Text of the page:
Sunday, August 30, 2009

Sex, murder, action

From yesterday's Review in the Irish Independent...

The brutal killing of Jasmine Fiore by her husband, US reality show star Ryan Jenkins, raises worrying questions about the choice of contestants in this increasingly exploitative format, reports Susan Daly

Saturday August 29 2009

On the small screen, reality TV star Ryan Jenkins was a charming romantic. In the US show, Megan Wants A Millionaire, the 32-year-old estate agent recently vied with other wealthy contestants for the attentions of beauty Megan Hauserman. Jenkins played a strong hand, whisking Megan off in an Aston Martin to a fine French restaurant. "A sexy car for a sexy girl," he purred.

In the 'real' world, Jenkins was a murderer who strangled his new wife, former swimsuit model Jasmine Fiore, cut off her fingers and pulled out her teeth in a bid to prevent police identifying her body. He then stuffed her mutilated corpse in a suitcase and dumped it in a rubbish bin in San Diego.

The week-long manhunt for Jenkins ended last Sunday when he hanged himself in a cheap motel in British Columbia.

Understandably, a new reality show in which Jenkins had participated -- I Love Money 3 -- has been pulled from TV schedules. Yet no matter how deeply the footage is shelved in the VH1 channel's vaults, the fact remains that an extremely unstable person made it past all the psychological screening processes of two national reality shows.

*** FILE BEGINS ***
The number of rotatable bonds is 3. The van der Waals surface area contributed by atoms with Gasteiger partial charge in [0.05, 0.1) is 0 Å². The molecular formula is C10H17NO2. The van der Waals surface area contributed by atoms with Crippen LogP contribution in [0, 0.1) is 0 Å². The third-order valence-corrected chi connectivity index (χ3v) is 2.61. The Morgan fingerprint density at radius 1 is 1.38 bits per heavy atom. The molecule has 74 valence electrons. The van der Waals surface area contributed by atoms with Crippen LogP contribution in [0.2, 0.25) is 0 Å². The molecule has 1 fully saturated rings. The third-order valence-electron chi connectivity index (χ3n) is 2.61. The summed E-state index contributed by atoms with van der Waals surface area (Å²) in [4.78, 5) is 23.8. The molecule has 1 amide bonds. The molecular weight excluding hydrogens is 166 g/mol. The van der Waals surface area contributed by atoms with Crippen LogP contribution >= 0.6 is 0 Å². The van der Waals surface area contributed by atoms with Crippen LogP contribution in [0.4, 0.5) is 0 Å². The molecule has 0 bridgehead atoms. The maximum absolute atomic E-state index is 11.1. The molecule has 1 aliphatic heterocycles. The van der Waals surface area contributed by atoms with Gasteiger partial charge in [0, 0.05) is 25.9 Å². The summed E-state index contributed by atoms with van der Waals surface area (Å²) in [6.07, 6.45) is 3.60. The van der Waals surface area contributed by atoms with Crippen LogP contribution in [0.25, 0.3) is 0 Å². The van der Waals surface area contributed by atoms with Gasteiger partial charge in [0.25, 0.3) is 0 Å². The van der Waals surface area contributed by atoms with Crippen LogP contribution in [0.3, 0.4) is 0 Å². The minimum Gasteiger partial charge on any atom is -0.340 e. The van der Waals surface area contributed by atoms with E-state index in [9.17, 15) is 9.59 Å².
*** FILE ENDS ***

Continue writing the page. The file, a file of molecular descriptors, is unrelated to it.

He had a track record -- in 2007, he was convicted of assaulting a former girlfriend.

The case of Ryan Jenkins highlights two major issues: that the 'reality' of reality TV shows is deeply skewed, and how easy it is for a mentally disturbed individual to make it on to one.

Irish broadcaster and journalist Anna Nolan, who took part in the first UK Big Brother -- which after 10 years is being wound down after plummeting ratings -- back in the innocent days of 1999, was just ending a visit to Toronto on Monday as news of Jenkins's fate broke. "It is massive news in Canada," she said. "It was pretty sensational stuff. It reminded me of the way in which Jade Goody died, how horrific it was and so grotesque how her life had crossed over into a public obsession."

It's hard for Nolan to comprehend how far her experience as a reality TV contestant was from the shows that air today. The current series of The X Factor has been criticised for introducing a live audience to the initial audition round -- a development that some mental health experts think puts unnecessary stress on contestants.

Colm O'Driscoll is principal psychologist with the Forest residential treatment centre in Co Wicklow. The Forest clinic has treated several patients dealing with the pressures of living in the public eye.

"I think lots of different types of people present themselves for these shows," says O'Driscoll. "Some people are just talented and want to showcase it and see if they can build a career from there. But some are doing it as emotional compensation for some lack in their lives. They are definitely the more vulnerable group.

"I think they [the judges] are getting better at spotting if someone is fragile. I've seen Simon Cowell do this more and more; he will say, 'Let's get on with this: yes or no?' and wish the person the best. But that's easier to do in a private room with just a camera crew and the other judges. When you introduce a crowd that is heckling in the background, you lose the possibility to soften the blow."

The producers of competitive reality shows say they do their best to protect contestants. Phil Edgar Jones, creative director of Big Brother production company Brighter Pictures (part of Endemol), has spoken of the "talk of doom" BB contestants are given to "manage their expectations" of how their lives will be when they leave the isolation of the house.